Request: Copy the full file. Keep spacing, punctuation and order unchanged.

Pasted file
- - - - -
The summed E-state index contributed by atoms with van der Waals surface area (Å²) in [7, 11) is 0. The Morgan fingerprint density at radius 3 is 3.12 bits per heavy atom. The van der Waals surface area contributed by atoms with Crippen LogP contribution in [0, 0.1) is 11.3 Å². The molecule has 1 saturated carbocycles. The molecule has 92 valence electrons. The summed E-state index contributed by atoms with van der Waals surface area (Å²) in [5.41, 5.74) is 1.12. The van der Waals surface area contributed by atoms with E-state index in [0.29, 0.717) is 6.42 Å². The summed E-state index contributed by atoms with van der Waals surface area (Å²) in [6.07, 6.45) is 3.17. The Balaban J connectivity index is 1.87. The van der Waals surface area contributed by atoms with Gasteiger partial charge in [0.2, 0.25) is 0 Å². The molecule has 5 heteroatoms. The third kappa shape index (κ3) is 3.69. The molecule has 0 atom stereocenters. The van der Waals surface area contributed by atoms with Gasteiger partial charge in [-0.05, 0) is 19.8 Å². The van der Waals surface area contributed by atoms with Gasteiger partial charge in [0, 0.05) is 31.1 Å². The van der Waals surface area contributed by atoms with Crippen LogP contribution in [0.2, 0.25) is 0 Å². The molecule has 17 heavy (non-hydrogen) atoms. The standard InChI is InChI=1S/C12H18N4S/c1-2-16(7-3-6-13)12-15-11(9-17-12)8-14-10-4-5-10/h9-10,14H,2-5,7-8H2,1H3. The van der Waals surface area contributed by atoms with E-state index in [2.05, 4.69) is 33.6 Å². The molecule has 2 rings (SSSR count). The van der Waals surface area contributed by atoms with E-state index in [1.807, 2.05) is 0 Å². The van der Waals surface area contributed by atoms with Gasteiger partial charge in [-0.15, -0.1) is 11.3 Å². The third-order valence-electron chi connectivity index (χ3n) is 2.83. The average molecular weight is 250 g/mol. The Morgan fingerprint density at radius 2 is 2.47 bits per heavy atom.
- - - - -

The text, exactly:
The summed E-state index contributed by atoms with van der Waals surface area (Å²) in [7, 11) is 0. The Morgan fingerprint density at radius 3 is 3.12 bits per heavy atom. The van der Waals surface area contributed by atoms with Crippen LogP contribution in [0, 0.1) is 11.3 Å². The molecule has 1 saturated carbocycles. The molecule has 92 valence electrons. The summed E-state index contributed by atoms with van der Waals surface area (Å²) in [5.41, 5.74) is 1.12. The van der Waals surface area contributed by atoms with E-state index in [0.29, 0.717) is 6.42 Å². The summed E-state index contributed by atoms with van der Waals surface area (Å²) in [6.07, 6.45) is 3.17. The Balaban J connectivity index is 1.87. The van der Waals surface area contributed by atoms with Gasteiger partial charge in [0.2, 0.25) is 0 Å². The molecule has 5 heteroatoms. The third kappa shape index (κ3) is 3.69. The molecule has 0 atom stereocenters. The van der Waals surface area contributed by atoms with Gasteiger partial charge in [-0.05, 0) is 19.8 Å². The van der Waals surface area contributed by atoms with Gasteiger partial charge in [0, 0.05) is 31.1 Å². The van der Waals surface area contributed by atoms with Crippen LogP contribution in [0.2, 0.25) is 0 Å². The molecule has 17 heavy (non-hydrogen) atoms. The standard InChI is InChI=1S/C12H18N4S/c1-2-16(7-3-6-13)12-15-11(9-17-12)8-14-10-4-5-10/h9-10,14H,2-5,7-8H2,1H3. The van der Waals surface area contributed by atoms with E-state index in [2.05, 4.69) is 33.6 Å². The molecule has 2 rings (SSSR count). The van der Waals surface area contributed by atoms with E-state index in [1.807, 2.05) is 0 Å². The van der Waals surface area contributed by atoms with Gasteiger partial charge in [-0.15, -0.1) is 11.3 Å². The third-order valence-electron chi connectivity index (χ3n) is 2.83. The average molecular weight is 250 g/mol. The Morgan fingerprint density at radius 2 is 2.47 bits per heavy atom.